Guest Article: Beauty Pageant Princess Proud of Early Start

Ben Dunham

Photo used with permission. Freshman Kiara Carriger has competed in pageants since she learned to walk.  She has tasted victory three times in many years of competition.
Photo used with permission.
Freshman Kiara Carriger has competed in pageants since she learned to walk. She has tasted victory three times in many years of competition.

By Emily Jackson

The lights are bright and the moment has come to announce the winners. Standing there in the final dress of the night, white, short and poufy with ruffles and pearls, freshman Kiara Carriger waits to see how she is rated in this state’s beauty pageant.

Third place is called and she is left to wait, second place and finally first place is called. And it’s her!

This feeling of success has come to Carriger three times that she can remember, winning beauty pageants in Michigan, Texas and Nevada. Carriger started competing in beauty pageants when she learned to walk, at the age of nine months old.

When she was young Carriger described the pageants as just work. So at the age of six she asked her parents if she could quit.

After watching shows like “Toddlers and Tiaras” and “Here Comes Honey Boo Boo” it makes sense that there are running debates about whether children should able to participate in beauty pageants before they are in school. Girls from ages six months to sixteen years old normally participate in these child pageants.

Those people against the pageants claim that they make the children think that looks are all that matters. Dissenters are also afraid that pageants will make the children narcissistic or self-centered.

People who support the pageants say that they help the children get a competitive nature and give them more possibilities for college scholarships if they stick with it.

According to Kareen Nussbaum from the website A Minor Consideration, “the pageantry world helps introduce a face to the faceless troubles of racism, handicaps, and illnesses.”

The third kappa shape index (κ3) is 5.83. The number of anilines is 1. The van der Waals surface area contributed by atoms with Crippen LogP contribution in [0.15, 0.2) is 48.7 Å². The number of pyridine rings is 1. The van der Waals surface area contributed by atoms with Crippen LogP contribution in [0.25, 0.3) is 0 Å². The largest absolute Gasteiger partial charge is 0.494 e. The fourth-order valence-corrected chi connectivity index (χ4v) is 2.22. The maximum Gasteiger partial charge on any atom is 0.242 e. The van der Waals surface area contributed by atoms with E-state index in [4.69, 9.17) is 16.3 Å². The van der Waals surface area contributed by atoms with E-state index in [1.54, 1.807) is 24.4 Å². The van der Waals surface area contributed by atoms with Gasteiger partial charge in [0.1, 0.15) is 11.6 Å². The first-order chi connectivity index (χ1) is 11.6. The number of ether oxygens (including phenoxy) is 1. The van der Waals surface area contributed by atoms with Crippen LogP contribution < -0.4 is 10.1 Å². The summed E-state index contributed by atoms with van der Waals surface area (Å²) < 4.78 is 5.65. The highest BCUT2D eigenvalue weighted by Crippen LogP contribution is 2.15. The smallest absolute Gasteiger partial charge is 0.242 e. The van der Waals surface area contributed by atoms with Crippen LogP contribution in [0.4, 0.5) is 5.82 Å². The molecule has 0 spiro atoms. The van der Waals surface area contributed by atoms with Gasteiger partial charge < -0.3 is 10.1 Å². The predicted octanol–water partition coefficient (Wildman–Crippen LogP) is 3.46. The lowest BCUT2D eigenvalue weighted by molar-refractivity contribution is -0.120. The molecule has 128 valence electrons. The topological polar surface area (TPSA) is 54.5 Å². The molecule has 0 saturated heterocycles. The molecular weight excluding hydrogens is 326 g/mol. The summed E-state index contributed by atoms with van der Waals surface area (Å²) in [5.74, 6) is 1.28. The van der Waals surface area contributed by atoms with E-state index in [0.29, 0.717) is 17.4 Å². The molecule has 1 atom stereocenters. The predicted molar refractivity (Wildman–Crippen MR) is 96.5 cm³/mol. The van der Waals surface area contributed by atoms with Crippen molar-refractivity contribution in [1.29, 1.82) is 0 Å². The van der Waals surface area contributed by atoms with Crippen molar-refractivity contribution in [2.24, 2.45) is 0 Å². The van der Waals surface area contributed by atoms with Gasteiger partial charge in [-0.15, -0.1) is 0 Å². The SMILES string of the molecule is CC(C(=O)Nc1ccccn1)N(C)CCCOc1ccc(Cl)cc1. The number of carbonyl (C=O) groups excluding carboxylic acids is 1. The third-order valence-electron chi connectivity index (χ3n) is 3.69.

Pageants welcome people of all races and handicaps. During the end of segregation the first African American woman became Miss America and in 1994 the first handicap woman won the same title. These pageants allow society to stop looking at what’s wrong with a person and instead see that beauty can come from anywhere.

Kiara Carriger realized after years of not competing in pageants that they may be a lot of work, but she really loved them. Three years ago Carriger started to compete again. She really appreciated her parents starting her early, even if she didn’t stay with it.

“If I hadn’t started early, I wouldn’t have done it,” said Carriger.

Pageants have become something that Kiara now enjoys and practices all year round. She only practices during the school year because of the stressful work load. Carriger then competes and travels over the summer. Her favorite part of the pageants is the traveling, not simply because she gets to go new places but because she gets to learn about new cultures.

“I like to meet different people,” said Carriger.

One of her most memorable pageants was when she got to research the Chinese culture and use that in her performance here in Kalamazoo. Carriger wore a traditional Cheongsam and learned the Chinese art of using a fan.

Pageants aren’t always taken very seriously, but it’s a competition. There is always a winner and Kiara likes to be number one.

“I like to compete, I’m a competitive person,” she said with a smile.

From the look in her eye it is obvious that she really enjoys the whole experience. From the practices to the preparation of hair and clothes to walking on the stage and finally hearing the judges’ decision.